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Irene F. Whittome

Irene F. Whittome, artist (b at Vancouver on 5 March 1942). Irene Whittome attended the Vancouver School of Art, studying under painter Jack SHADBOLT. In Paris from 1963 to 1967, she studied with the engraver W. Stanley Hayter.

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Ernest Brown

Ernest Brown, photographer (b at Newcastle upon Tyne 8 Sept 1877; d at Edmonton 3 Jan 1951). He arrived in Edmonton in 1904 and recorded the quick growth of the city during the boom years 1904-14. His business collapsed in 1914 and in 1920 he was forced to vacate his premises.

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Philippe Panneton

Philippe Panneton, pen name Ringuet, physician, professor, diplomat, novelist (b at Trois-Rivières, Qué 30 Apr 1895; d at Lisbon, Portugal 28 Dec 1960).

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Nicole Brossard

Nicole Brossard, writer, publisher (b at Montréal 27 Nov 1943). Brossard is a leading exponent of so-called formalist poetry in Québec and a major theoretician and promoter of literary and cultural feminism.

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Bing Thom

Bing Wing Thom, CM, architect (born 8 December 1940 in Hong Kong; died 4 October 2016 in Hong Kong). A Member of the Order of Canada and a winner of the Governor General’s Award, Bing Thom’s strong design values and holistic approach in practice made him one of Canada’s top architects.

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William Brymner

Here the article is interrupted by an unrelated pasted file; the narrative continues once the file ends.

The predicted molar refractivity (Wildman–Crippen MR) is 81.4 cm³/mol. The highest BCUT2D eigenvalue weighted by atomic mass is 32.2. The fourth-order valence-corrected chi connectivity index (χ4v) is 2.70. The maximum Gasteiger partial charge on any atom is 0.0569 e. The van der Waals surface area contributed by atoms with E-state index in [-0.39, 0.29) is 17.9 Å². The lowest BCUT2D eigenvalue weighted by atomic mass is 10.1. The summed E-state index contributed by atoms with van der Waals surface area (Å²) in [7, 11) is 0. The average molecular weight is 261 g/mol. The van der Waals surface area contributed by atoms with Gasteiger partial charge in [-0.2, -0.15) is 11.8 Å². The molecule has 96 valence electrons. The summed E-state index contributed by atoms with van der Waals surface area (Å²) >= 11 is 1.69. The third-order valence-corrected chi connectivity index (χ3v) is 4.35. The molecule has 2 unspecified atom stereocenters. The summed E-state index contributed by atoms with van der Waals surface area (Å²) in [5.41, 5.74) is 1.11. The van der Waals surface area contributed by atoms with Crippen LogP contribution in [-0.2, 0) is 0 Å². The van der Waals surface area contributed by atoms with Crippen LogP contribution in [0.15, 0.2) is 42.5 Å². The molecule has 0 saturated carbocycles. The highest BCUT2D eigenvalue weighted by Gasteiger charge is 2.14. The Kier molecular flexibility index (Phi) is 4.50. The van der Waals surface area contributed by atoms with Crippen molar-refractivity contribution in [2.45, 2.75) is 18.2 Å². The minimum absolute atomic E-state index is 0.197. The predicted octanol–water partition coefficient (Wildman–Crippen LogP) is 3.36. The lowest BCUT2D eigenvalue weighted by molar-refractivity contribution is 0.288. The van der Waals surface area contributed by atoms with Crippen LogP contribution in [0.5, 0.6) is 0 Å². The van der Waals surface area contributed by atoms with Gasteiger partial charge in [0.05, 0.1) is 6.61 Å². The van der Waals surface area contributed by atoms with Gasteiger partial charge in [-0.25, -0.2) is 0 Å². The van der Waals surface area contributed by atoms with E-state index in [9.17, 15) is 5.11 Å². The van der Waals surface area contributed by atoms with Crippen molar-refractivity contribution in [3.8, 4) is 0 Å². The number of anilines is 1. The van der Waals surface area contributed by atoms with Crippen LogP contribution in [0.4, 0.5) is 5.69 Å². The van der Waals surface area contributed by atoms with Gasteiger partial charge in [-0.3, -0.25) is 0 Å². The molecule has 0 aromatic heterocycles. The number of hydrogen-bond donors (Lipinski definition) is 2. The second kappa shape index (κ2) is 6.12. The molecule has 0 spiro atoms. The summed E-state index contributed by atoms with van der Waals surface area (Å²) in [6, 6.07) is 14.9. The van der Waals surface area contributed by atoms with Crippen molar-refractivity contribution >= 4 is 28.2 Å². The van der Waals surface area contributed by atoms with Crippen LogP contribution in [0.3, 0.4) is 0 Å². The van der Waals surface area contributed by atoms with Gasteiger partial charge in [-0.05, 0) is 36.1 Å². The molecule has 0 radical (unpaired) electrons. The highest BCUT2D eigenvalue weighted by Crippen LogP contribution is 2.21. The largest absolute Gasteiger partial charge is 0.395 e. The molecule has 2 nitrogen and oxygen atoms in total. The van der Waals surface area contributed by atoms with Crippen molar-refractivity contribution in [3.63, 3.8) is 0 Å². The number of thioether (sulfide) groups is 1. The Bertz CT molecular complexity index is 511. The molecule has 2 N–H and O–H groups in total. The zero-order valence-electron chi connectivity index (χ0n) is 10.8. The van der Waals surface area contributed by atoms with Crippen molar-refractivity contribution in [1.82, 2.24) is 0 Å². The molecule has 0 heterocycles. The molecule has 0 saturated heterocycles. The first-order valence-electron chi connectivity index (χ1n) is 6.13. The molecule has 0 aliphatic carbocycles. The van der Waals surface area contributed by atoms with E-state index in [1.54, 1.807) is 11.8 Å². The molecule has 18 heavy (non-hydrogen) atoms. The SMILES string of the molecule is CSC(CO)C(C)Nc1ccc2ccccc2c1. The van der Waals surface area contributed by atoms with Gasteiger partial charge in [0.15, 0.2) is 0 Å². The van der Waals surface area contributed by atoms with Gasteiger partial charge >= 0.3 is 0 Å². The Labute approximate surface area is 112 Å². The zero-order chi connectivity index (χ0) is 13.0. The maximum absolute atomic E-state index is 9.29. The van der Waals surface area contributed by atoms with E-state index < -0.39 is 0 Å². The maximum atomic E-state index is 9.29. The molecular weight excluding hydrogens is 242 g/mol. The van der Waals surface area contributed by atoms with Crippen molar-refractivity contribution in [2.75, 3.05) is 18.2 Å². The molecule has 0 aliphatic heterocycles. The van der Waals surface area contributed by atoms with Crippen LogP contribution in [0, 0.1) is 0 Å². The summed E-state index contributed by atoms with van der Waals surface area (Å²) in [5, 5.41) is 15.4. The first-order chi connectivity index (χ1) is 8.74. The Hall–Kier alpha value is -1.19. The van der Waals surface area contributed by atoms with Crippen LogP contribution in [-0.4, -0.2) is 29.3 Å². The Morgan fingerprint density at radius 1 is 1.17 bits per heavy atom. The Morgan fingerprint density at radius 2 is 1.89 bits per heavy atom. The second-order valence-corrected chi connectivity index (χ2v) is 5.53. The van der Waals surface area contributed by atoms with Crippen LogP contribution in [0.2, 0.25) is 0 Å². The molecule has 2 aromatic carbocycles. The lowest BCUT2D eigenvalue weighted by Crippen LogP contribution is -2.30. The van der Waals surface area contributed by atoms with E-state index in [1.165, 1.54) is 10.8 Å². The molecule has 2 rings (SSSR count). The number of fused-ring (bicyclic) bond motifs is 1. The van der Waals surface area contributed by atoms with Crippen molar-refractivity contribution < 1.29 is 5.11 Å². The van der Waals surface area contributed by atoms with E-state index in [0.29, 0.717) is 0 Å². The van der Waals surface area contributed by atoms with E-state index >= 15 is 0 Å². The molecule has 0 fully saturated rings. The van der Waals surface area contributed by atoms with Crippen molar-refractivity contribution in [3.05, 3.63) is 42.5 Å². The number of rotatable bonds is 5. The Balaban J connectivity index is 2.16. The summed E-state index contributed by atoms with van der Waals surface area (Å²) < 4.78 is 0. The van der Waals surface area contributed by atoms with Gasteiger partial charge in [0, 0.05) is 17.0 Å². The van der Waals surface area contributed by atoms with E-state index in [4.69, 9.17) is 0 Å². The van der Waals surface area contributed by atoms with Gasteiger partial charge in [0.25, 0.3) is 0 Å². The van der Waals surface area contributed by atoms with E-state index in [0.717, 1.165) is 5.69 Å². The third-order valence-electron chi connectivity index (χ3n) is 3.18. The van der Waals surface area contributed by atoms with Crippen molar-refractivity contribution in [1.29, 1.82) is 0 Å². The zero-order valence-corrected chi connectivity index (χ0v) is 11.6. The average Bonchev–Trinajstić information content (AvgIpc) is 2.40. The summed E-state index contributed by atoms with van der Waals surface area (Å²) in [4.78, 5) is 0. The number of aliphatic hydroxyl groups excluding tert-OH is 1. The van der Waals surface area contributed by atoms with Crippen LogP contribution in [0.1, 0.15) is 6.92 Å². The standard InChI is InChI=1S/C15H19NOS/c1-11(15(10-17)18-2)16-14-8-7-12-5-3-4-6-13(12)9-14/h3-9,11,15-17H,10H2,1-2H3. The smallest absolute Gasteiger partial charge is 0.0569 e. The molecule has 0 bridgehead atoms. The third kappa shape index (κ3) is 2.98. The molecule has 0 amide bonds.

In 1886 he was appointed director of art classes at the Art Association of Montreal. The same year he became a full RCA member. He painted the human figure and interiors in a representational style; he also did watercolours on silk, and murals, as found in the old Porteous house on Île d'Orléans.

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Ernest Buckler

He began his writing career by contributing short stories and essays to Esquire and Saturday Night. His major achievement, however, The Mountain and the Valley (1952), is a novel about a gifted, ambitious boy who remains so deeply attached to life in rural NS that his creativity becomes stifled.

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Arthur Buies

Arthur Buies, baptized Joseph-Marie-Arthur, journalist, chronicler, essayist (b at Montréal 24 Jan 1840; d at Québec City 29 Jan 1901). A lucid witness to and passionate participant in the late 19th-century ideological battles, Buies left behind a body of exceptional works which are not well known.

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Gordon Pinsent

Newfoundland settings and characters are important in Gordon Pinsent's writings. Responsible for many of his own best roles, Pinsent wrote the screenplay and the musical version of The Rowdyman (film released in 1972), playing the charming and irresponsible character in both.